Did you know that even if you don’t have a severe food allergy, your immune system could still be reacting to the foods you eat? And this trigger could be the root cause behind your daily nagging symptoms.
Because food allergies are mostly known to cause an immediate severe reaction, food sensitivities are hard to diagnose and are often missed (by both the patient and the provider).
Today’s article will cover the difference between food sensitivity vs a food allergy and how to test for them.
If you have a food allergy, it can trigger an immune response by releasing antibodies (IgE), causing your body to react as if the food is a threat. This reaction can be set off with even the smallest amount of food.
What happens when you ingest a food and you are allergic to it, food-specific antibodies (IgE) bind to receptors on your mast cells. This binding stimulates the release of histamines, cytokines, and other inflammatory molecules.
With a food allergy, you will experience symptoms almost immediately. These symptoms can include: hives, itching, and even anaphylaxis (i.e. swelling of your tongue or airways), constriction in the throat, rapid pulse, dizziness, and/or fainting.
If you have a food allergy, you’ll likely need to carry an EpiPen with you at all times just in case you accidentally consume something that has been contaminated.
Common Food Allergies
Ninety percent of food allergies are attributed to only 8 foods. Here are the 8 top foods that cause allergic reactions.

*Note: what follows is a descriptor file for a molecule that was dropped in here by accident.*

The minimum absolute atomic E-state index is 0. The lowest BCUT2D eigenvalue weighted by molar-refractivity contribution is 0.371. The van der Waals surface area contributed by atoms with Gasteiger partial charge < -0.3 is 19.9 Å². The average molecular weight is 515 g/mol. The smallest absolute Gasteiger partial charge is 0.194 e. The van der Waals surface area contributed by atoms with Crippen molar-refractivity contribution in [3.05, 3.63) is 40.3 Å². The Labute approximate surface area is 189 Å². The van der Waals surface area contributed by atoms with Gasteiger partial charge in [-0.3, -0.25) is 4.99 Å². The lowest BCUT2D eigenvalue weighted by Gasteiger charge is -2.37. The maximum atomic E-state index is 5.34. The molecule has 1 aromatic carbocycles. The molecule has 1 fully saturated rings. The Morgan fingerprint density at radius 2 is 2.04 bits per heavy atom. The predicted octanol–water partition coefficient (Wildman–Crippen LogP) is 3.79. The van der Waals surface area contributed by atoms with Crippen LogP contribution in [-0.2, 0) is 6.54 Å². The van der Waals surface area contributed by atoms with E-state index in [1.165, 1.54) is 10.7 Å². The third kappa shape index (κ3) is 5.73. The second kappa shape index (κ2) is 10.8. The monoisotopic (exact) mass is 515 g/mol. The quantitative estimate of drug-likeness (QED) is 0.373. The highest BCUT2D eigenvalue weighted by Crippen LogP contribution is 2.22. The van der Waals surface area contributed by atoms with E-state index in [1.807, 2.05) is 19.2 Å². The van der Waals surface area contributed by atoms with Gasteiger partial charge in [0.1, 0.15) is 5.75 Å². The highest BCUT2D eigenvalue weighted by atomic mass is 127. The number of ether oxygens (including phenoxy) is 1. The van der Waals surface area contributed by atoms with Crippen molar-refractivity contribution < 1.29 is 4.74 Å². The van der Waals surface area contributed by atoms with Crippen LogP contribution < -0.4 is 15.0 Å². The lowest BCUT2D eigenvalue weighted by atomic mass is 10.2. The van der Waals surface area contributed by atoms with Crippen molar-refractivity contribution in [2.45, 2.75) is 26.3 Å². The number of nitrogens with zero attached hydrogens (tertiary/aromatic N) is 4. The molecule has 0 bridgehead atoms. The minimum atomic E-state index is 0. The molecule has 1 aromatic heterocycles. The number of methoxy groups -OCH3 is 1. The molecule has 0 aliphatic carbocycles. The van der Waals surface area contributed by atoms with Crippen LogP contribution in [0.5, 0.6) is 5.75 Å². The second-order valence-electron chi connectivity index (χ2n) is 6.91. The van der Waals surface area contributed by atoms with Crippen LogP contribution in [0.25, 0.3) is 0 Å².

tree nuts (for ex: walnuts + cashews)
shellfish (for ex: shrimp)
Food sensitivity will not cause anaphylaxis, no matter how much of the offending food is consumed. This is the biggest difference between food sensitivities and food allergies. This is why food sensitivities are often overlooked…the symptoms are not as severe or don’t always have immediate consequences.
Food sensitivities cause a release of IgG antibodies where the symptoms are usually much more subtle and can last much longer than the traditional IgE allergies.
The IgG antibodies lead to inflammation but not through histamine release, so you won’t experience the immediate hypersensitivity reactions of itching, hives, and swelling.
By now you might begin to see why it’s possible to have a food sensitivity but not even know you have one! This is because 1.) The symptoms can show up hours or even days after you ingest that particular food. Or 2.) because the symptoms may not be as apparent as those of an allergy. But in reality, sensitivities can wreak havoc on your cells, leading to more serious symptoms in the future if inflammation is left untreated.
Continuing to eat foods to which you are sensitive can increase inflammation in your body, contributing to a plethora of health conditions and dysfunctions.
Your gut has a mesh-like lining, and when this lining becomes inflamed, it starts to open up and those “holes” become bigger (like a chain-linked fence). This is known as leaky gut syndrome, and it can allow bacteria and partially digested food molecules to travel to your bloodstream, where they are seen as foreign invaders to your body.
Unfortunately, this can ramp up your immune response, causing widespread inflammation throughout your body. And if you’re eating foods to which you’re sensitive day after day or even multiple times a day, you’re setting up an environment within your body that is perfect for chronic diseases.
Food Sensitivity Symptoms Include:
runny or stuffy nose
asthma, wheezing, chronic cough
diarrhea, loose stools, constipation, irritable bowel syndrome
recurrent urinary tract infections
hives, eczema, psoriasis, acne
muscle and joint pain
Common Food Sensitivities*